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The Mayor is totally correct on the issue. The Marquam is one of the ugliest bridges ever to blight a skyline.

The Brand of Portland is Green.

Rather than getting into an endless conversation of Beauty versus Cost , we can place a
Park-Roof on the 'basic bridge'
The cost benefits of the Park Roof are outlined in the link below.

Creating a World Class 'Green Golden Gate Bridge' will make
us the green tourist #1 goal , bring social justice to the park deprived neighborhoods on both sides of the river , and solve our 'aesthetics' issue.



The statement, "an off-the-shelf design would be smarter, easier to build and less expensive" seems like a red-herring to this issue. Is there ever an off-the-shelf design that would NOT be easier to build and less expensive? For anything? Does it take a consultant to tell us that?

That being said, I fully support spending extra for a bridge design that will inspire those who cross it for many decades to come. But I think the bridge will be more of an icon for Vancouver than for Portland, since it is that downtown that will benefit from viewing it.


I'm all for creating a good design aesthetic, but the only jobs created under Adams administration have been in food carts, so I don't trust his linking the CRC to impact on the economic growth...Adams impact on this economy has been disasterous.

Max Rockbin

One of the things about the location of the CRC is that there really aren't that many grand vistas where one would see it. It's not like the Marquam where it's visible from so much of central Portland. Or the Freemont.

It's in a location where 99% of the people who look upon it will be driving upon it.
Not the best vantage point for admiring most bridges (the Marquam is probably an exception). Better to put that extra money into the bridges on the Willamette which badly need cosmetic (and structural) reinforcement.

I fully support spending extra for CRC pimping as long as those Billions come from thin air or somebody else and doesn't take away from any projects I like.


"Adams impact on this economy has been disasterous"

Really? Do you care to back up that statement with some facts?


"Really? Do you care to back up that statement with some facts?"

Okay. Adams and the City Council are continuing to dramatically raise SDC's and other fees at a time when other jurisdictions are lowering them. As an example, Parks SDC doubled in 2010, PBOT and othe SDC's are up an average of over 9%. I can tell you first hand that many businesses have made no-go decisions for this reason alone. In addition, many developments have stalled in their tracks because Portland's fee structure is just too steep. How many jobs not created? That's anybody's guesss...as unquantifiable as it might be, Adams and Leonard have done nothing but show businesses the door. Because of this, Portland will be the last major city to climb out of the recession. It really is too bad Portland voters only care about plastic bags, trams, streetcars and bike lanes instead of job growth and education.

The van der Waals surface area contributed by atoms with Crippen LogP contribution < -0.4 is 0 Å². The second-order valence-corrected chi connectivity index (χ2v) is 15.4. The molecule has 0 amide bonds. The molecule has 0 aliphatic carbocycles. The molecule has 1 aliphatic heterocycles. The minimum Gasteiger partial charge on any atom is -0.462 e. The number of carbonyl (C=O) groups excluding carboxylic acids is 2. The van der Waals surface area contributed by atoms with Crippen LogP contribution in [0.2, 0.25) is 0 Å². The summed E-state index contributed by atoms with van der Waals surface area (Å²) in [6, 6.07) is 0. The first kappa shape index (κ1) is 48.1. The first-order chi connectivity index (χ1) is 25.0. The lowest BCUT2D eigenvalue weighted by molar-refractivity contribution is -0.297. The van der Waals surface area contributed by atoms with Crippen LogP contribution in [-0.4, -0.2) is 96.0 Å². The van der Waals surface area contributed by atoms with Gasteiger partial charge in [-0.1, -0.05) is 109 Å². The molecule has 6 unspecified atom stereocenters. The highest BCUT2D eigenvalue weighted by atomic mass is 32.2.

PD - It sounds like you would be much happier living in Houston or Spokane. There is very little evidence that SDCs negatively impact the economy, mainly because the economy is more than new development. It includes public infrastructure improvements, park upgrades and new parks, roads, etc. all of which employ people and make Portland a more livable environment. Weigh that against urban sprawl, dumping sewage in the Willamette, potholes and other failing infrastructure.
I think the point is that you only build a bridge like this once in a lifetime. Why not build something we can be proud of? This bridge will be the gateway into the State and the City and should say something about what kind of people we are.


"There is very little evidence that SDCs negatively impact the economy, mainly because the economy is more than new development."

Yes, I agree it is difficult to count the business that aren't here.

My brother is a restauranteur. He was going to open a second location on Mississippi Ave., but after review of the SDC fee schedule for his 1,800 square foot location, he went to Gresham. Did you know that the PDOT SDC for restaurants is almost $16 per foot? He would have had to pay PDOT $29,000 just to open his doors...and there were other fees on top of that.

He would have constructed $200k of improvements and employed 12 people. Instead, he's not in Portland -- just because of SDC's...and this is just one example. I'm a commercial real estate advisor and many of my clients have elected to forego Portland expansion for this reason alone.

I'm all for the things you say: infrastructure improvements, quality of life, etc. The high SDC fee schedule is preventing all of that by creating a shrinking tax and employment base...

Most people just don't understand the negative impact from SDC's.


Most people don't understand the positive impacts.

You seem to be saying there is some kind of equivalence for a restaurant between Gresham and Mississippi Avenue. Frankly $16/ft is not much when you consider it is barely less than that in Gresham and your brother is going to get a fraction of the foot traffic...or is he going to build a parking lot instead? Did you work that into the equation?

Here's a link to the design so we can all see how pathetic the thinking on this has become. Imagine, this is concrete:



"You seem to be saying there is some kind of equivalence for a restaurant between Gresham and Mississippi Avenue. "

The $16 would apply anywhere in the city of Portland, not just on Mississippi. If he were weighing Gresham against 82nd and Johnson Creek, the same $16 would have to be spent. The point is that the greedy bureaucracy is costing jobs within the City limit, and most Portland vorters don't understand (or don't care) that this is happening. I'm a stakeholder here too, and we all seem to think that Adams' focus on plastic bags, bridges, bikes and streetcars is "progress"...while he and the City council are driving business to outlying areas.

It's somewhat poetic the Sam wants to create such a nice bridge for Portlanders to drive over...to their jobs in Clark county.


Actually if I am not mistaken, isnt the CRC more used for Clark county residents to drive to Portland for their jobs rather than the other way around?